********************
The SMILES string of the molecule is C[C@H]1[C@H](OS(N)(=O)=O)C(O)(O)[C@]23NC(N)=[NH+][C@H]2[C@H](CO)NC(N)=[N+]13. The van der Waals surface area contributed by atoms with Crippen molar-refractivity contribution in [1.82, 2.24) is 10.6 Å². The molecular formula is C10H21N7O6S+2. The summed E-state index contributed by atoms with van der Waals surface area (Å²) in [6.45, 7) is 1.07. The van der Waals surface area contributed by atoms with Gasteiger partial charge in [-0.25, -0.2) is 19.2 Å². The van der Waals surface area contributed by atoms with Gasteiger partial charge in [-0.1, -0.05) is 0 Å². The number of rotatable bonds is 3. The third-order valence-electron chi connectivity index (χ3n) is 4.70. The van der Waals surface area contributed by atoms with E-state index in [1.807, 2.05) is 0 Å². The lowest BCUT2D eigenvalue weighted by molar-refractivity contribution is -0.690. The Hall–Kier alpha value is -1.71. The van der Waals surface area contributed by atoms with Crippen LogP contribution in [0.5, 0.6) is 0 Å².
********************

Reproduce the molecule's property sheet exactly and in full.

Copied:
The SMILES string of the molecule is C[C@H]1[C@H](OS(N)(=O)=O)C(O)(O)[C@]23NC(N)=[NH+][C@H]2[C@H](CO)NC(N)=[N+]13. The van der Waals surface area contributed by atoms with Crippen molar-refractivity contribution in [1.82, 2.24) is 10.6 Å². The molecular formula is C10H21N7O6S+2. The summed E-state index contributed by atoms with van der Waals surface area (Å²) in [6.45, 7) is 1.07. The van der Waals surface area contributed by atoms with Gasteiger partial charge in [-0.25, -0.2) is 19.2 Å². The van der Waals surface area contributed by atoms with Gasteiger partial charge in [-0.1, -0.05) is 0 Å². The number of rotatable bonds is 3. The third-order valence-electron chi connectivity index (χ3n) is 4.70. The van der Waals surface area contributed by atoms with E-state index in [1.807, 2.05) is 0 Å². The lowest BCUT2D eigenvalue weighted by molar-refractivity contribution is -0.690. The Hall–Kier alpha value is -1.71. The van der Waals surface area contributed by atoms with Crippen LogP contribution in [0.5, 0.6) is 0 Å².